Looking at the stars: Cal Shakes fans flames of Wilde’s Winderemere

Aug 18

Looking at the stars: Cal Shakes fans flames of Wilde’s <i>Winderemere</i>

If you want, as Oscar Wilde did, to make cogent and funny points about men and women, husbands and wives and the notion of good people vs. bad people, what better way to do that than by putting Danny Scheie in a dress and letting him unleash his inner Dame Maggie Smith?

Scheie's performance as the Duchess of Berwick in the California Shakespeare Theater's production Lady Windermere's Fan, Wilde's first major theatrical it, is one of many pleasures in director Christopher Liam Moore's beguiling production.

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Earnest delights at Stanford Summer Theater

Jul 27

<i>Earnest</i> delights at Stanford Summer Theater

How nice to report that Stanford Summer Theater launches its 15th anniversary season with a crackling good production of Oscar Wilde's masterwork, The Importance of Being Earnest directed by Lynne Sofer.

I reviewed the show for the Palo Alto Weekly. Here are a few excerpts.

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TheatreWorks’ musical Earnest fun but unnecessary

Apr 07

TheatreWorks’ musical <i>Earnest</i> fun but unnecessary

In addition to some terrific songs and a perennial reason to scream at Dover to "move yer bloomin' ass," My Fair Lady has left an interesting legacy in the form a highly raised bar to which all classic plays turned into musicals must aspire. Most composers have all but given up trying to transform an already great play into an even better musical and instead turn to movies as grist for the musical mill.

But Paul Gordon and Jay Gruska are still aiming toward the Shavian/Lerner and Loeweian heights. Quite courageously, they have turned Oscar Wilde's The Importance of Being Earnest into a musical. Being Earnest, their transformed work, is having its world premiere courtesy of TheatreWorks at the Mountain View Center for the Performing Arts.

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Just Wilde over Aurora’s Salomania

Jun 22

Just Wilde over Aurora’s <i>Salomania</i>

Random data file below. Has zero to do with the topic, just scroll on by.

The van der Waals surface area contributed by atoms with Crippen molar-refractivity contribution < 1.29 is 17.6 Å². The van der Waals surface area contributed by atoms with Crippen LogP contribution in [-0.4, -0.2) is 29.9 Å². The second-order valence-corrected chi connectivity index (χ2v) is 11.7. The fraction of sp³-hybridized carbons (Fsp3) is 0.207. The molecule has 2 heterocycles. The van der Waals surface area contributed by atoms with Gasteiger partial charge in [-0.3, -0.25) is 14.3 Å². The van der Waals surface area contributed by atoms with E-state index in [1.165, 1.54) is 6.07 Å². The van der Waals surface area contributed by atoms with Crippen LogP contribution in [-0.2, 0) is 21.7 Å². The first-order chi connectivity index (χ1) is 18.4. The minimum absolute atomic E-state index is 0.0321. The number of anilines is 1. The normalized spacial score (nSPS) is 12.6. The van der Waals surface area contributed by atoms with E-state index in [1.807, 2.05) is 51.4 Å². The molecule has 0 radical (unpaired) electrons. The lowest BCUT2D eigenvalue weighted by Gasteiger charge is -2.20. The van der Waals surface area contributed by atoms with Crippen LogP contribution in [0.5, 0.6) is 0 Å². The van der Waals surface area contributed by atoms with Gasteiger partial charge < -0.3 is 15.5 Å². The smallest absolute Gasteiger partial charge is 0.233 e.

If only a 94-year-old scandal were sensational in ways we no longer understood, we could look back and wonder what all the fuss was about and why the media underestimated the taste of the general public and why the general public was so content to be constantly underestimated.

Alas, not much has changed since the early 20th century criminal libel suit that American dancer Maud Allan brought against British newspaper publisher Noel Pemberton-Billing after he described the interest in her dance piece Vision of Salomé as the "cult of the clitoris." That was the headline he used in his paper, the Vigilante, to describe the moral reprobates who were attracted to Allan's version of the play by Oscar Wilde, which had been banned since Wilde's very public downfall.

What we learn in Mark Jackson's fascinating and at moments electrifying new play Salomania is that the media, though their aims may be occasionally true, are a pawn in larger political games and panderers to public taste, which they help shape.

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Enter Stage Left: SF theater history on film

Oct 03

Enter <i>Stage Left</i>: SF theater history on film

Docuemntary film director/producer Austin Forbord (below right) has created a fascinating documentary about the history of San Francisco theater from the post-World War II days up to the present. The movie has its premeire at the Mill Valley Film Festival this week and will likely see wider release soon after.

I interviewed Forbord for a story in the San Francisco Chronicle. You can read the story here.

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Review: `Vera Wilde’

Sep 20

Opened Sept. 19, 2008 at the Ashby Stage   Sean Owens (center) is Ocar Wilde in Shotgun Players’ production of Vera Wilde, a musical play by Chris Jeffries. Owens is flanked by (from left) Danielle Levin, Edward Brauer and Tyler Kent. Photos by Jessica Palopoli   Shotgun’s revolution in Russian, Irish, musical stripes Oscar Wilde’s first...

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